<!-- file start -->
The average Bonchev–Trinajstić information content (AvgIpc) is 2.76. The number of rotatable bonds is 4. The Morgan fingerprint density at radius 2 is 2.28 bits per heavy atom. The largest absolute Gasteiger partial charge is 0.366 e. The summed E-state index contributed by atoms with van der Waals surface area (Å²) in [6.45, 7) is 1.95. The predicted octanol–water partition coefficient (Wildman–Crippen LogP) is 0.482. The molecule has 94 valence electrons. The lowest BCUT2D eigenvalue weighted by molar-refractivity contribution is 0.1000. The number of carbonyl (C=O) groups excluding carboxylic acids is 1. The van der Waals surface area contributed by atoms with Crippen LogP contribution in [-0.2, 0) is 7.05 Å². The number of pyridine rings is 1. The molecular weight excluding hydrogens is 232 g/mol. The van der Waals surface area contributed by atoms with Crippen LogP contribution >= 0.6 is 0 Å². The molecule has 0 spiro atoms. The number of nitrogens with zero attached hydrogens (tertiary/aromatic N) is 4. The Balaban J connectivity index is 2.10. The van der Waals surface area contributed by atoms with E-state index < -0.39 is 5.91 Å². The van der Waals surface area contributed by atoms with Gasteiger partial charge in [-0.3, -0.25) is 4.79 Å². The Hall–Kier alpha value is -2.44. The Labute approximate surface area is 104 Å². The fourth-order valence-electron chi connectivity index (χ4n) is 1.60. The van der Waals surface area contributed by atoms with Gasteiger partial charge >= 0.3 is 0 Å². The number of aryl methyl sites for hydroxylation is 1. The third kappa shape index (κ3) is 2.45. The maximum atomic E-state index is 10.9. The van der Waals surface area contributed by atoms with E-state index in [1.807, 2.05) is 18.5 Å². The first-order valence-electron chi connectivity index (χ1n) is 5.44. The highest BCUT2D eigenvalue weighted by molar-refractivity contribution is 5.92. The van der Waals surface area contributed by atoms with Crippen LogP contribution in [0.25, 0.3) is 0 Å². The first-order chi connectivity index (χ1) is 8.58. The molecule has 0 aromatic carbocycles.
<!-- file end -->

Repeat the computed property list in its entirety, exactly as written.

The average Bonchev–Trinajstić information content (AvgIpc) is 2.76. The number of rotatable bonds is 4. The Morgan fingerprint density at radius 2 is 2.28 bits per heavy atom. The largest absolute Gasteiger partial charge is 0.366 e. The summed E-state index contributed by atoms with van der Waals surface area (Å²) in [6.45, 7) is 1.95. The predicted octanol–water partition coefficient (Wildman–Crippen LogP) is 0.482. The molecule has 94 valence electrons. The lowest BCUT2D eigenvalue weighted by molar-refractivity contribution is 0.1000. The number of carbonyl (C=O) groups excluding carboxylic acids is 1. The van der Waals surface area contributed by atoms with Crippen LogP contribution in [-0.2, 0) is 7.05 Å². The number of pyridine rings is 1. The molecular weight excluding hydrogens is 232 g/mol. The van der Waals surface area contributed by atoms with Crippen LogP contribution >= 0.6 is 0 Å². The molecule has 0 spiro atoms. The number of nitrogens with zero attached hydrogens (tertiary/aromatic N) is 4. The Balaban J connectivity index is 2.10. The van der Waals surface area contributed by atoms with E-state index < -0.39 is 5.91 Å². The van der Waals surface area contributed by atoms with Gasteiger partial charge in [-0.3, -0.25) is 4.79 Å². The Hall–Kier alpha value is -2.44. The Labute approximate surface area is 104 Å². The fourth-order valence-electron chi connectivity index (χ4n) is 1.60. The van der Waals surface area contributed by atoms with Gasteiger partial charge >= 0.3 is 0 Å². The number of aryl methyl sites for hydroxylation is 1. The third kappa shape index (κ3) is 2.45. The maximum atomic E-state index is 10.9. The van der Waals surface area contributed by atoms with E-state index in [1.807, 2.05) is 18.5 Å². The first-order valence-electron chi connectivity index (χ1n) is 5.44. The highest BCUT2D eigenvalue weighted by molar-refractivity contribution is 5.92. The van der Waals surface area contributed by atoms with Crippen LogP contribution in [0.25, 0.3) is 0 Å². The first-order chi connectivity index (χ1) is 8.58. The molecule has 0 aromatic carbocycles.